Word – Schadenfreude
Schadenfreude – Word of the Day
Pleasure derived by someone from someone else’s misfortune or pain.
While we commonly use this word in English, it is actually borrowed from German. It is a compound of two words: schaden(meaning “harm”), and freude(meaning “joy”) giving it a literal meaning ‘harmful joy’.
- I couldn’t resist a bit of schadenfreude when my biggest rival was busted for drug possession.
- My schadenfreude did not last long, though. Soon after my rival was arrested, the police were hot on my heels, and I had to go underground.
- Imagine my schadenfreude, when I learned that my coworker had been fired because she had faked her law license.
- I felt a huge wave of schadenfreude wash over me, as I saw my cheating ex-girlfriend’s house burn down.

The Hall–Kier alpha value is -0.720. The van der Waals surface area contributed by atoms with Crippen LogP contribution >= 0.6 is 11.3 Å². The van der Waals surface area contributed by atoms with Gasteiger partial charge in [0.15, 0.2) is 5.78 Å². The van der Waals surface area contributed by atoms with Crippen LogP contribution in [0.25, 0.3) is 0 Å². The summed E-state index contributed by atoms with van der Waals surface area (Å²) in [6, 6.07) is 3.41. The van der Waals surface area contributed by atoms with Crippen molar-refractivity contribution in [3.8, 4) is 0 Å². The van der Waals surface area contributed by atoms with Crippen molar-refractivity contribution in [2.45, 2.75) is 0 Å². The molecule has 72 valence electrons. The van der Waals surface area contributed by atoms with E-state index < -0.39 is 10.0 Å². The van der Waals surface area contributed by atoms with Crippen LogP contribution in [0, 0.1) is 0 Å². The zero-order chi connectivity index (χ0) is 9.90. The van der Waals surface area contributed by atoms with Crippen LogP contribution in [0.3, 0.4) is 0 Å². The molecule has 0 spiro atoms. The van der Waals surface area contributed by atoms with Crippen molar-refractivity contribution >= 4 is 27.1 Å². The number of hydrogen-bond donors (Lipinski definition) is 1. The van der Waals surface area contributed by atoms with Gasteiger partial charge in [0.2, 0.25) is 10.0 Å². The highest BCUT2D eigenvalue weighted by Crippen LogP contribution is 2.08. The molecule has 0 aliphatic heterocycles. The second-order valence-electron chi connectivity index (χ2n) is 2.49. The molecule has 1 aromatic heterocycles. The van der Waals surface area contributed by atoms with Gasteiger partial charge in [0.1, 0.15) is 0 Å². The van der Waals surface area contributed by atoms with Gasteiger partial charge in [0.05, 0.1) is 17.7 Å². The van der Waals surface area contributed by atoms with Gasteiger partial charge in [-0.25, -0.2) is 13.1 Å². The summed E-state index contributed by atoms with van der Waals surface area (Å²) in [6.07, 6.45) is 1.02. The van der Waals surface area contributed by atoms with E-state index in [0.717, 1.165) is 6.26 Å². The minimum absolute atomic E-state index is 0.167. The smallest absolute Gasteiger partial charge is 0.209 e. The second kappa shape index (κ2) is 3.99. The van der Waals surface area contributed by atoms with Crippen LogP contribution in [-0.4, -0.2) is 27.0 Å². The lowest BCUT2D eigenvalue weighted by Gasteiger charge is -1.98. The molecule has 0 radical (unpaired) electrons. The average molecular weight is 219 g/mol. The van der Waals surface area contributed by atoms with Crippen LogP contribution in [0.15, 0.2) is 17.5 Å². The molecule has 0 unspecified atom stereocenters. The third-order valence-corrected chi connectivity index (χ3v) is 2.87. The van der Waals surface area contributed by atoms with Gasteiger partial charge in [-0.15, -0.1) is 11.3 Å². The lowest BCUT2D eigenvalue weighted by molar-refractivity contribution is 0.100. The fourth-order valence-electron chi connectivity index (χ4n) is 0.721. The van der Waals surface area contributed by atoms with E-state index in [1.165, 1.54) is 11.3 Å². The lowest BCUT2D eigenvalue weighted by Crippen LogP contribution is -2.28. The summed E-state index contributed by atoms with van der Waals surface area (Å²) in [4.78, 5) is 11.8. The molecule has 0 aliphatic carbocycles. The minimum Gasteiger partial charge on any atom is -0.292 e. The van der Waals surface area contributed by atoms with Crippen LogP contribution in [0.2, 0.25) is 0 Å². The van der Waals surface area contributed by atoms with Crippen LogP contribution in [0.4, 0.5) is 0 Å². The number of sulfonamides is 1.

- The American president’s slip up at the gala dinner elicited a great deal of schadenfreude from news outlets all over the world.
- Contrary to popular belief, prison guards are not motivated by any sense of schadenfreude.
- The Russians were enjoying the schadenfreude as they saw the invading German army suffer in the harsh Russian winter.
- The Republicans were feeling a certain schadenfreude after Donald Trump became the president.
- Rachel was experiencing great schadenfreude as Monica’s cosmetic surgery went horribly wrong.